Seven Ways to Start Saving For Your Child’s Education
If you’re a parent, you want what’s best for your child. That means making sure that they get a good education. The challenge? How to pay for everything from day care to college without going broke.
The good news is that there are options are available that can allow you save money in the short term and long term, provide tax savings and earn investment income for the future.
1. Dependent Care FSA
A Dependent Care Flexible Spending Account (DCFSA) is a benefit account that you can get through your employer that can be used to pay for eligible dependent care services, such as preschool, summer day camp, before or after school programs, and daycare.
The benefits of a DCFSA is that you the money you contribute is not subject to payroll taxes. So, you end up paying less in taxes and can take home more of your paycheck.
If you’re able to take advantage of a DCFSA remember the following:
- Don’t set aside more than you need because the funds in the account at the end of the year will be forfeited.
- Keep good records, because you must submit reimbursement requests to get the money back.
- Each spouse can contribute to an FSA account, but total family contributions cannot exceed $5,000.
- In addition, if you’re enrolling because a baby is on the way, you don’t have to wait until open enrollment which usually happens in October through November. For a “life changing event” you have 30 days after the baby’s birth to enroll, though it’s probably a good idea to start saving as soon as you know you’re expecting.
2. Child Care Tax Credit
If your employer doesn’t offer a flexible spending account, you can always take advantage of the child care tax credit on your income tax return. This allows you to itemize up to $3,000 in expenses per child per year, with a $6,000 annual cap per family. Once you’ve itemized the expenses, you can take a percentage of that and apply the tax credit.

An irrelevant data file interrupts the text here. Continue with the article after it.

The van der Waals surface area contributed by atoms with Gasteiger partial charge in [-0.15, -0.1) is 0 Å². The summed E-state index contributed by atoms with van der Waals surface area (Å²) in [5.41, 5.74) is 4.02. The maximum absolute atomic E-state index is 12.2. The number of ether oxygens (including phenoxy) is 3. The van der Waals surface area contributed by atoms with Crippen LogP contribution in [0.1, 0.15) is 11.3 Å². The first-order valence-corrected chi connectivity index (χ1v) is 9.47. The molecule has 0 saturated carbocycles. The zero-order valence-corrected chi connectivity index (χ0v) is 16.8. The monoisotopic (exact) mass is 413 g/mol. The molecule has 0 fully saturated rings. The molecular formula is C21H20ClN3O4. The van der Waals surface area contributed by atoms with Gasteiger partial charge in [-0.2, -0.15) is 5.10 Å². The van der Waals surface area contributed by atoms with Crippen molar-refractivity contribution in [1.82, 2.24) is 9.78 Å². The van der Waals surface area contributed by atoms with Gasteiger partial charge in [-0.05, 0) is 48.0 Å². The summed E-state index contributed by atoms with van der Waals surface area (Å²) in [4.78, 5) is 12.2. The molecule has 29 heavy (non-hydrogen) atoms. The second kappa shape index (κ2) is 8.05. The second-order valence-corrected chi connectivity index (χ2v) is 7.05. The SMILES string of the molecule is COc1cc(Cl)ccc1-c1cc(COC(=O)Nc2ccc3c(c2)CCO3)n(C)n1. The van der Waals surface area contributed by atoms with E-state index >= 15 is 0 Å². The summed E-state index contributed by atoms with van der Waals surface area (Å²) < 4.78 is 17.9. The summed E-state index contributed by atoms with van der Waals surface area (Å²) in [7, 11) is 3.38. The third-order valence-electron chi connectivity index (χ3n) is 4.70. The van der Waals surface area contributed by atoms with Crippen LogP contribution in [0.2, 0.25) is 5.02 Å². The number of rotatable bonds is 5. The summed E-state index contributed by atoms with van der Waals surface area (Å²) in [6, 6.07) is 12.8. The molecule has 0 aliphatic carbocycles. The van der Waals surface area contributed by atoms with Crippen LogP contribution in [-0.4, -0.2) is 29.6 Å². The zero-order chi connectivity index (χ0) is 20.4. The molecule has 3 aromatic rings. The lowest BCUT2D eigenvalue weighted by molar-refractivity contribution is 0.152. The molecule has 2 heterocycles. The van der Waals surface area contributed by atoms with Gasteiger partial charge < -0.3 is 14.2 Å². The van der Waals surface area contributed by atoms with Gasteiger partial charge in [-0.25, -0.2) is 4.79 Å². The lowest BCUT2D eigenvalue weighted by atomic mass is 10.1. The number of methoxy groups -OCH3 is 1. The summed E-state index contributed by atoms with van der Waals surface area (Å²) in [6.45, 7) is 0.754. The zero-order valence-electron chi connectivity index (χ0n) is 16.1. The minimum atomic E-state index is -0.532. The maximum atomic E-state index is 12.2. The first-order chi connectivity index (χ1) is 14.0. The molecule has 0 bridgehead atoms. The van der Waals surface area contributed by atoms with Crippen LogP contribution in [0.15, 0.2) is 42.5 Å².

Keep in mind, if you use an FSA, any FSA money is applied to the tax credit cap first. So, if you use $5,000 from an FSA, you can then itemize only $1,000 for the child care tax credit.
3. PA 529 Plan
If you want your child to go to college, you can start saving today with a PA 529 plan.
The PA 529 Guaranteed Savings Plan is an investment account that lets you save for tomorrow’s college expenses at today’s rates. A 529 plan allows you to invest after-tax money into the plan, and you’re then allowed to withdraw the funds (and any investment gains) tax-free for use toward qualified education expenses, such as college tuition
While you can apply the investment to any school, this plan is especially advantageous if your child goes to a Pennsylvania state school. If you save enough for a semester at one of the state universities today, you’ll have enough for a semester at that school in the future – no matter when or how much tuition has gone up in the meantime.
Another benefit of a 529 plan is that anyone can contribute. Grandparents, friends, and family can all make direct donations into the plan that will also collect interest over time.
Want to shop your way to college savings? With a Upromise account, you can earn cash back for college on shopping and dining. You earn money by registering your credit cards, loyalty cards, and grocery cards, and then receive cash back on eligible purchases.
Money earned through the program will be deposited to a 529 college savings account or to existing student loans.
5. Coverdell Education Savings Account
Another option that is similar to a 529 plans is that a Coverdell Education Savings Account (ESA). Like the 529 plan, these accounts are tax-advantaged as long as the money is used to pay for educational expenses. It’s also considered your asset (not your child’s), so it will have less impact on your child’s chance of qualifying federal aid and other need-based scholarships.
The difference? Coverdell ESAs can be used to cover any educational expenses, including K-12 costs such as private school tuition.
However, there are some limits: You can only contribute $2,000 per year per child, and eligibility starts to phases out for couples earning more than $190,000 a year.
6. Roth IRA
Many people know about a Roth IRA as an individual retirement account. Essentially, with a Roth IRA, you put in after-tax money, which then grows tax-free. While your contributions are nondeductible, you can withdraw your funds after age 59½ tax-free.
However, while a Roth IRA is intended to be a retirement savings vehicle, it can also be used for college savings. This is because contributions can be withdrawn tax and penalty-free to pay for college, even if they’re withdrawn before you turn 59 ½.
7. Your Local Credit Union
Looking for more ideas? Come talk with us today! We can help you with loans, financing, and other ideas on how to save for the future.